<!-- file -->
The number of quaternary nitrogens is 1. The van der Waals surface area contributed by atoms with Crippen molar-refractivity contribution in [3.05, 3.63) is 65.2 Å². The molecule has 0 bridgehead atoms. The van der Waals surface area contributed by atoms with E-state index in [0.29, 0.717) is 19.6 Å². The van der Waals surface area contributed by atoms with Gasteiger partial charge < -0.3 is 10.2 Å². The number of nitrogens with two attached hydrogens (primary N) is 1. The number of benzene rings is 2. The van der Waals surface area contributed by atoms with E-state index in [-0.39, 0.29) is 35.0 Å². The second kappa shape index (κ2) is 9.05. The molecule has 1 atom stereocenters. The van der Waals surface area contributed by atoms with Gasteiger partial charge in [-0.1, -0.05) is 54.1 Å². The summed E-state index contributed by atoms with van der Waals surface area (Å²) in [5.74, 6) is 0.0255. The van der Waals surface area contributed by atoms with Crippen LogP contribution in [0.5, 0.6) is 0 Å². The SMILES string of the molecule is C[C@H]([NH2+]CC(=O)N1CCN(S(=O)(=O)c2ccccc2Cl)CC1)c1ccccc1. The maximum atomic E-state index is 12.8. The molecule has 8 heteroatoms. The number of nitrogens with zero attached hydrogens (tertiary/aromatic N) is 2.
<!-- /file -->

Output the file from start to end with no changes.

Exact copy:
The number of quaternary nitrogens is 1. The van der Waals surface area contributed by atoms with Crippen molar-refractivity contribution in [3.05, 3.63) is 65.2 Å². The molecule has 0 bridgehead atoms. The van der Waals surface area contributed by atoms with E-state index in [0.29, 0.717) is 19.6 Å². The van der Waals surface area contributed by atoms with Gasteiger partial charge < -0.3 is 10.2 Å². The number of nitrogens with two attached hydrogens (primary N) is 1. The number of benzene rings is 2. The van der Waals surface area contributed by atoms with E-state index in [-0.39, 0.29) is 35.0 Å². The second kappa shape index (κ2) is 9.05. The molecule has 1 atom stereocenters. The van der Waals surface area contributed by atoms with Gasteiger partial charge in [-0.1, -0.05) is 54.1 Å². The summed E-state index contributed by atoms with van der Waals surface area (Å²) in [5.74, 6) is 0.0255. The van der Waals surface area contributed by atoms with Crippen LogP contribution in [0.5, 0.6) is 0 Å². The SMILES string of the molecule is C[C@H]([NH2+]CC(=O)N1CCN(S(=O)(=O)c2ccccc2Cl)CC1)c1ccccc1. The maximum atomic E-state index is 12.8. The molecule has 8 heteroatoms. The number of nitrogens with zero attached hydrogens (tertiary/aromatic N) is 2.